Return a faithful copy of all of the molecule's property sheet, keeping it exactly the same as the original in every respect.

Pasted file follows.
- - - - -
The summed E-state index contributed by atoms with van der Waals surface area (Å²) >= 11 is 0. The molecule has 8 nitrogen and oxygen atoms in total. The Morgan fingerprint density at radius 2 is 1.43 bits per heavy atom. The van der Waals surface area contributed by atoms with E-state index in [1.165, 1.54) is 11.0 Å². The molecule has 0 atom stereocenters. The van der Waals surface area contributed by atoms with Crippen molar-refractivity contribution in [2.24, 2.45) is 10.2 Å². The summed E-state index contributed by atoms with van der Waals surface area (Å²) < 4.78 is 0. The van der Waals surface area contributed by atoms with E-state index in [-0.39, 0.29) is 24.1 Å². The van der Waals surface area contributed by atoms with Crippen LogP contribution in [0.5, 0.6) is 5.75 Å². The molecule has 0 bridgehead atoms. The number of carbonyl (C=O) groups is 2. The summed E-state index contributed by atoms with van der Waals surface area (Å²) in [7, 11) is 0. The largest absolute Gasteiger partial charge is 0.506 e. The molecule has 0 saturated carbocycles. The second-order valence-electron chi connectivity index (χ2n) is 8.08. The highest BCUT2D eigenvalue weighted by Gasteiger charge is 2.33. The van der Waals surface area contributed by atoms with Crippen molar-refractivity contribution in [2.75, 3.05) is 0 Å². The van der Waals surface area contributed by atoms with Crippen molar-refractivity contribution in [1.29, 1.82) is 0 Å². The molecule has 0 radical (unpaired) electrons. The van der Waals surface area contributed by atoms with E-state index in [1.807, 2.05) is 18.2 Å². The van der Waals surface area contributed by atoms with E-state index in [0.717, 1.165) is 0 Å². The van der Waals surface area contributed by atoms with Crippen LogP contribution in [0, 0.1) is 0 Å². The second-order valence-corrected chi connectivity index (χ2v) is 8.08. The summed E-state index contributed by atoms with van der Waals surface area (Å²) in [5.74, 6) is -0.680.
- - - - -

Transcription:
The summed E-state index contributed by atoms with van der Waals surface area (Å²) >= 11 is 0. The molecule has 8 nitrogen and oxygen atoms in total. The Morgan fingerprint density at radius 2 is 1.43 bits per heavy atom. The van der Waals surface area contributed by atoms with E-state index in [1.165, 1.54) is 11.0 Å². The molecule has 0 atom stereocenters. The van der Waals surface area contributed by atoms with Crippen molar-refractivity contribution in [2.24, 2.45) is 10.2 Å². The summed E-state index contributed by atoms with van der Waals surface area (Å²) < 4.78 is 0. The van der Waals surface area contributed by atoms with E-state index in [-0.39, 0.29) is 24.1 Å². The van der Waals surface area contributed by atoms with Crippen LogP contribution in [0.5, 0.6) is 5.75 Å². The molecule has 0 bridgehead atoms. The number of carbonyl (C=O) groups is 2. The summed E-state index contributed by atoms with van der Waals surface area (Å²) in [7, 11) is 0. The largest absolute Gasteiger partial charge is 0.506 e. The molecule has 0 saturated carbocycles. The second-order valence-electron chi connectivity index (χ2n) is 8.08. The highest BCUT2D eigenvalue weighted by Gasteiger charge is 2.33. The van der Waals surface area contributed by atoms with Crippen molar-refractivity contribution in [2.75, 3.05) is 0 Å². The van der Waals surface area contributed by atoms with Crippen molar-refractivity contribution in [1.29, 1.82) is 0 Å². The molecule has 0 radical (unpaired) electrons. The van der Waals surface area contributed by atoms with E-state index in [1.807, 2.05) is 18.2 Å². The van der Waals surface area contributed by atoms with E-state index in [0.717, 1.165) is 0 Å². The van der Waals surface area contributed by atoms with Crippen LogP contribution in [0, 0.1) is 0 Å². The second-order valence-corrected chi connectivity index (χ2v) is 8.08. The summed E-state index contributed by atoms with van der Waals surface area (Å²) in [5.74, 6) is -0.680.